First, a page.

NEW YORK (Axios): As Omicron continues to spread, schools across the U.S. are struggling with teacher shortages that have forced them to consolidate classes and lean on administrative staff to fill in as substitutes.
Why it matters: School closures and virtual classes can do lasting damage to kids’ academic achievement — but so can some of the accommodations schools have had to make in order to stay open.
- “If staff is out and you’re just farming fifth-graders into a first-grade classroom, is that learning or is that babysitting?” asks John Coneglio, president of the Columbus Education Association teachers union.
- “How long can we sustain this? We already have people leaving their jobs,” said Kelly Wilson, president of Minnesota’s Osseo Local #1212 teachers union.
What’s happening: COVID has forced schools to shutter this month across America, often on a building-by-building basis as districts deal with mounting absences on the fly.
- Chicago has been a focal point for this battle as the city’s teachers union stayed home, cancelling days of classes over what it believes are unsafe work conditions.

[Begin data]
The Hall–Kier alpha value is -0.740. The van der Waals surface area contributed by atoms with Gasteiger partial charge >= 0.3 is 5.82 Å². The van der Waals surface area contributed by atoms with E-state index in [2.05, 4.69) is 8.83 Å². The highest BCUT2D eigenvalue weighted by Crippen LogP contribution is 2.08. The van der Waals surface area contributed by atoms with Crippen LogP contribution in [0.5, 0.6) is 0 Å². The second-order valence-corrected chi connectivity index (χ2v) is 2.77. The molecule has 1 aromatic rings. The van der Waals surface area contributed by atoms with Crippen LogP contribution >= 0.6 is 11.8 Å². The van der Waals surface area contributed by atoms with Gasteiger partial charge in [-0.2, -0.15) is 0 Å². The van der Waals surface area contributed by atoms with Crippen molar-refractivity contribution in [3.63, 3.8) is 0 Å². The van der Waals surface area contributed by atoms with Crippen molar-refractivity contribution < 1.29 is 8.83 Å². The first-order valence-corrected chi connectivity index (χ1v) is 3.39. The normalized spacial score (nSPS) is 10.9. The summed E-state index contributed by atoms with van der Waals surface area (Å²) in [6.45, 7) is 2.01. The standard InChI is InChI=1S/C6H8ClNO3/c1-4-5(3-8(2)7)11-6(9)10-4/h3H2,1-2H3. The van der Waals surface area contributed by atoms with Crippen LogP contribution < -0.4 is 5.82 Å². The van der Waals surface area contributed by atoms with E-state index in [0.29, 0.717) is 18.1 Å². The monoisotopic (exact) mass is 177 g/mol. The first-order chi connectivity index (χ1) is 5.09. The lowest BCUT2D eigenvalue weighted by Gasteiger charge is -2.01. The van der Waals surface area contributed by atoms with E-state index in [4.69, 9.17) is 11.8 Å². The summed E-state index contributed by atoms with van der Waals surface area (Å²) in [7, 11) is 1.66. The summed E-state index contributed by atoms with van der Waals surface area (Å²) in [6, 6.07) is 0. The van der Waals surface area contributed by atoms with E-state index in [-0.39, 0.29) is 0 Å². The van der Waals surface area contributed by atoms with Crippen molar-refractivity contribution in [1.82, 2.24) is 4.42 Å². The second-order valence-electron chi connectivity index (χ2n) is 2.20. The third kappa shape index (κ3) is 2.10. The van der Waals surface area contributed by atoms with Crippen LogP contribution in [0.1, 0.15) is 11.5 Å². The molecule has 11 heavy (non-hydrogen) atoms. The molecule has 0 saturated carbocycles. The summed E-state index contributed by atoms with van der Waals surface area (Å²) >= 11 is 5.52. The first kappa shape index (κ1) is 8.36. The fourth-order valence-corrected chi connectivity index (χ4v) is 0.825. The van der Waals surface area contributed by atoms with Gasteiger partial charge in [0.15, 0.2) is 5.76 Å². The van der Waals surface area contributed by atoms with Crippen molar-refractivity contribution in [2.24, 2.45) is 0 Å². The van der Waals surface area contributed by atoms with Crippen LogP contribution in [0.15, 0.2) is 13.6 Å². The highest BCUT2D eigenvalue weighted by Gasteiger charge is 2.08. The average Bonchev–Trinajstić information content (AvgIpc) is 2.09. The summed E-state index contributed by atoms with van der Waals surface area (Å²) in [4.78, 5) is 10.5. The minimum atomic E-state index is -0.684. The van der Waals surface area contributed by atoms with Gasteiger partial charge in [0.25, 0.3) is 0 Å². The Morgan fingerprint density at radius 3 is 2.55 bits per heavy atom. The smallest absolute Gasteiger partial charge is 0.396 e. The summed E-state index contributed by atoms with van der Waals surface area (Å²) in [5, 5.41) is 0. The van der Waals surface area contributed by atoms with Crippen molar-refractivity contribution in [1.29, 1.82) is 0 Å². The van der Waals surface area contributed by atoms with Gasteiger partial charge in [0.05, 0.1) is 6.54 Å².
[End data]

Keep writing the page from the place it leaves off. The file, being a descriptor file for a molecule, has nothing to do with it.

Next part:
- Where schools have attempted to stay open, teachers are in short supply. Columbus City Schools was 124 teachers short of its goal of 740 during the first week of January, according to district spokesperson Jacqueline Bryant.
How they’re coping: In the Washington, D.C., area, like many school districts around the country, teachers often have to add students into their classrooms or miss their planning periods to teach other classes.
- In Philadelphia and the Twin Cities, administrative and support staff have been forced to step into the breach as classroom fill-ins.
The impact: One Denver-area high school senior said that it’s “back to the whole 2020 [thing].” He added that virtual class felt like “just hearing the teacher talk and their face and their voice” for the entire period.
The big picture: None of these issues taking teachers to the brink are new, but COVID has just made them worse, as Axios’ Erica Pandey reported.
- “It’s a problem that existed pre-pandemic, it has been exacerbated by the pandemic, and the teacher shortage will not disappear with the pandemic,” said Michael Rice, Michigan’s state superintendent of public instruction.
The bottom line: Schools across America are trying to stay open, but it’s still anyone’s guess how effective that strategy will ultimately be — for everyone involved.